This weekend I have been in the most pensive moods, especially since Christmas--a holiday typically spent with the entire family is characterized by our spending it separately in two different states and countries. Though we are sometimes the family that lacks tradition and structure in our holiday routines, it's still really hard for me to pass this year's Christmas without feeling a little bit sad and lonely.
In the last three years, my family has traveled together to some random places. Each year, we usually pick a city that we haven't been to. Most recently, it was Lake Ozark, Missouri. Lake Ozark is a beautiful place, complete with lakes, rolling hills and wonderful selection of produce; however, many people ask me, why my family always choose to go to a random place in the middle of nowhere, why not choose somewhere more exciting--like Cancun or the Bahamas? In truth, I think when my family travels together, it's not so much that we want to see the scenery or walk the historical trails, it's more about spending time with each other.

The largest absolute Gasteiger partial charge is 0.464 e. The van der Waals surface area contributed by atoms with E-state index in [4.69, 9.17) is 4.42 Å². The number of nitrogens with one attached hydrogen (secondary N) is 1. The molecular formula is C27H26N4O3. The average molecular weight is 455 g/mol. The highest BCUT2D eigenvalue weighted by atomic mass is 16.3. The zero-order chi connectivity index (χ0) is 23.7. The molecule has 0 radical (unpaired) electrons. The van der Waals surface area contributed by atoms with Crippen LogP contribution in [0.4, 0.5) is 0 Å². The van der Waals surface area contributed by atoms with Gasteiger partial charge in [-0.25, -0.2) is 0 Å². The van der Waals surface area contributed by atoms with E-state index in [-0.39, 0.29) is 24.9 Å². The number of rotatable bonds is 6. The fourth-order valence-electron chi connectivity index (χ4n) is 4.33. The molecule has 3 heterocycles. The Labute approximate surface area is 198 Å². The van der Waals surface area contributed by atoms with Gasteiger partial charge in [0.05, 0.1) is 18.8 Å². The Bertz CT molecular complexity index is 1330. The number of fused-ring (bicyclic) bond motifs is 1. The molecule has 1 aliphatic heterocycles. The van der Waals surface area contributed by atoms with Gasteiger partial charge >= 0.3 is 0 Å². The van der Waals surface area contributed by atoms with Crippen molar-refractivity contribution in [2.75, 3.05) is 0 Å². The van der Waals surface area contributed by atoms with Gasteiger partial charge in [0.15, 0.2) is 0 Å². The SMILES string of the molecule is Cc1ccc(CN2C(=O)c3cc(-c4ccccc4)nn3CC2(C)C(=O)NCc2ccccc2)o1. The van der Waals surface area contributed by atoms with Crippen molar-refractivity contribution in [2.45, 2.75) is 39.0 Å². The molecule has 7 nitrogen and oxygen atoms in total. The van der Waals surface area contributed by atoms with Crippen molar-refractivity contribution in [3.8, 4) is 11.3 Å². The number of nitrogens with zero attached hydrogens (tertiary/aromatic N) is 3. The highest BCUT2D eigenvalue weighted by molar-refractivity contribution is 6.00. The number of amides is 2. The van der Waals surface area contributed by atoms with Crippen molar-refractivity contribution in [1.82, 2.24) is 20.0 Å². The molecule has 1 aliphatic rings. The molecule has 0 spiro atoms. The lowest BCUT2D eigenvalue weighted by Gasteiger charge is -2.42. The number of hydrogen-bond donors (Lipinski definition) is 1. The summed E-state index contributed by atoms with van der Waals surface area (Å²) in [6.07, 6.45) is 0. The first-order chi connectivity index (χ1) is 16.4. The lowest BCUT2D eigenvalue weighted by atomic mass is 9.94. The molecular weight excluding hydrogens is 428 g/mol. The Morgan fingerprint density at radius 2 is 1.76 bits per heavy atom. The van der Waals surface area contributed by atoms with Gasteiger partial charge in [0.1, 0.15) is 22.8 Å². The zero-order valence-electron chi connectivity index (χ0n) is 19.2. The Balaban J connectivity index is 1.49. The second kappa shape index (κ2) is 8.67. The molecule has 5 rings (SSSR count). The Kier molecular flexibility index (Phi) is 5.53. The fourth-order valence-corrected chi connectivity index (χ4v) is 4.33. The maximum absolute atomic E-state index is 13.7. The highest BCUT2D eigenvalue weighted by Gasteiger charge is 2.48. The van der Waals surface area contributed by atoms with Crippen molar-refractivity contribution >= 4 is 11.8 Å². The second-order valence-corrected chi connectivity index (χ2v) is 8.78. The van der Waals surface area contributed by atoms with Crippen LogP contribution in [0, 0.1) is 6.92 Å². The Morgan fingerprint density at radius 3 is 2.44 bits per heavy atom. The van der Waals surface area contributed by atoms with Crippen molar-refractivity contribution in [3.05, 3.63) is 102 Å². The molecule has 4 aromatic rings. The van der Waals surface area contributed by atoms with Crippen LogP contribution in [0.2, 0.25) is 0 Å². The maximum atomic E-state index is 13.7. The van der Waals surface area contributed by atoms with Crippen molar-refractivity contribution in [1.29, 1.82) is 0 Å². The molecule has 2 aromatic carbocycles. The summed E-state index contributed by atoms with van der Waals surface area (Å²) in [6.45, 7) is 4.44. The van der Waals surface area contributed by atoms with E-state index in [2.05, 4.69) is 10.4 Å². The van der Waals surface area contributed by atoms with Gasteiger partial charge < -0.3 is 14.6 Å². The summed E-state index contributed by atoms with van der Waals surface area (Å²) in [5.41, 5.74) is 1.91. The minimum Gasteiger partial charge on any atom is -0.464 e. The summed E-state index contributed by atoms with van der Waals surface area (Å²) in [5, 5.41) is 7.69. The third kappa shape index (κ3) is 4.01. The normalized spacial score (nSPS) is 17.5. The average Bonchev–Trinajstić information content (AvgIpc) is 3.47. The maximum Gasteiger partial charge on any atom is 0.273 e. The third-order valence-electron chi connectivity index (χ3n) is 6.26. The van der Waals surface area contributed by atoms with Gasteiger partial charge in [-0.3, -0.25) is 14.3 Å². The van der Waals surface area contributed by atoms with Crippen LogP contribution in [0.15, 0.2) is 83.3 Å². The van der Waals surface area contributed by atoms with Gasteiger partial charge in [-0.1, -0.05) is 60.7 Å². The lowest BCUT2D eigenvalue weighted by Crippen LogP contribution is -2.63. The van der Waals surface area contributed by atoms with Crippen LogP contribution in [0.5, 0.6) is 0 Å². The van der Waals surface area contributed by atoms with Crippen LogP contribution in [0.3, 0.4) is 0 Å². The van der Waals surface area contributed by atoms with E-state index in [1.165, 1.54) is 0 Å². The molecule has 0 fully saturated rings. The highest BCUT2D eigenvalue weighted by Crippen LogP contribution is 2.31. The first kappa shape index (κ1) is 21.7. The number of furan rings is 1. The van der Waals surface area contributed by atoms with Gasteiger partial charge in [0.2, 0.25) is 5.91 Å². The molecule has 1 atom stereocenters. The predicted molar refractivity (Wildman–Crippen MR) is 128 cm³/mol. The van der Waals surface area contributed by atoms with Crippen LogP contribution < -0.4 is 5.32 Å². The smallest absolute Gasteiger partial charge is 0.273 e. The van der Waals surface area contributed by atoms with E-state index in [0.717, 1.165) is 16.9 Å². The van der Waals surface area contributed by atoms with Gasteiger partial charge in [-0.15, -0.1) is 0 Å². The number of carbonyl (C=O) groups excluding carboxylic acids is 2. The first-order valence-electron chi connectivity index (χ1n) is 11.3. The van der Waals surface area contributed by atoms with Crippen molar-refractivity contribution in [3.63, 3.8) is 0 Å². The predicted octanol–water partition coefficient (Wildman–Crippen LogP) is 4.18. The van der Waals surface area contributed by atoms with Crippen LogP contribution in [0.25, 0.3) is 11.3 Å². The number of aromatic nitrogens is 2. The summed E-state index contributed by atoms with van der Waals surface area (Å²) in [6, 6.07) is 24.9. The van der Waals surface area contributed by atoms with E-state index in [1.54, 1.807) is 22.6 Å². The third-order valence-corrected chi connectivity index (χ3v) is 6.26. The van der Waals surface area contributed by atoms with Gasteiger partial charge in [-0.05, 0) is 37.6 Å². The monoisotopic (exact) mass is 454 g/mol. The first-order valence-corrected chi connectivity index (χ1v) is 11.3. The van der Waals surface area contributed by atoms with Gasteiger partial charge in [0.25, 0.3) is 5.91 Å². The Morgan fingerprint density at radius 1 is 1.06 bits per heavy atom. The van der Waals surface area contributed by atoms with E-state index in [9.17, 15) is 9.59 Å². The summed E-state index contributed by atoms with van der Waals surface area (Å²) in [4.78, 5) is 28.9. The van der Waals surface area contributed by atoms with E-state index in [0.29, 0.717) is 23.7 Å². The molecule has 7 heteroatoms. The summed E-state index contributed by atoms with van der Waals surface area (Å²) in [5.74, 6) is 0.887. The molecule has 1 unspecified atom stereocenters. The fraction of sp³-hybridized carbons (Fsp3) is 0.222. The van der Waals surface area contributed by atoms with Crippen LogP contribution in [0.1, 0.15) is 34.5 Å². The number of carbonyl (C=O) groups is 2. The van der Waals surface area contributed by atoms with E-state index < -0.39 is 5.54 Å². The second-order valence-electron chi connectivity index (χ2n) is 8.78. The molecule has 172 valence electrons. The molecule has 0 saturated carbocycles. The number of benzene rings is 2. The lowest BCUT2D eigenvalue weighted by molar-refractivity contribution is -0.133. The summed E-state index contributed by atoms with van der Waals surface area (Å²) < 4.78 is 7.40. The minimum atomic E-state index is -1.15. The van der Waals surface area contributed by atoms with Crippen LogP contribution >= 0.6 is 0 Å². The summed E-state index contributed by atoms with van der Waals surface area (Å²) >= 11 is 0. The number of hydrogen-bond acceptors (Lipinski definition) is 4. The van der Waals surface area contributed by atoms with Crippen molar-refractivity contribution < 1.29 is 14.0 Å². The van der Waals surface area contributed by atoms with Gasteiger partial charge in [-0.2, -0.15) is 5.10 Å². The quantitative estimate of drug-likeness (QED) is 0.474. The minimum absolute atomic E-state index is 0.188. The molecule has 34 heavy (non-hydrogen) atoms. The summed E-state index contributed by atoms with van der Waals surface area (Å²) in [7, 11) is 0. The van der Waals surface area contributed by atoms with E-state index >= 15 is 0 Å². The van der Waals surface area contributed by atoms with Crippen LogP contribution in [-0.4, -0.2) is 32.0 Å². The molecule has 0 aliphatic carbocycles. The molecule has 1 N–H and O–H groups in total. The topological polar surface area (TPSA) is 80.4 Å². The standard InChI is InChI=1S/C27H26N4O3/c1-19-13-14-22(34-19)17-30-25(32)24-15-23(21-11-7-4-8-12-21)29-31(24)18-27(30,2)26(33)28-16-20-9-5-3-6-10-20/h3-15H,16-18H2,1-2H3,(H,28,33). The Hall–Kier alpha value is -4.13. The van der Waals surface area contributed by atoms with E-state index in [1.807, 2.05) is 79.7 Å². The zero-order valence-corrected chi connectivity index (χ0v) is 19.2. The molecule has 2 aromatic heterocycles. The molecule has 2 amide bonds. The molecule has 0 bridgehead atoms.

When we travel, we often take a break from our laptops, work and school. Instead, we spend more time with each other--debating about issues in the economy (yep, nerdy family), arguing about Obama's recent policies and its impact or simply hanging out. My favorite family game is a card game called Sheng Ji. It's a really fun game, though the competitive members of my family tend to take it a little bit too serious at time. The games often take hours at times since no one wants to lose!
At home, even with our living under the same roof, it's seldom that we get to spend more than one hour with each other. There is always something to do, someone to call or some exams to study for and so we often never get the chance to play together, to talk about something, watch a movie... In our busiest time, we often don't even have time to eat together. When we travel, however, we are forced to stay with each other and so we don't choose a really noisy place because we really don't want that to distract us from our family time with each other. :)
As Anthony Brandt quotes, "Other things may change us, but we start and end with the family."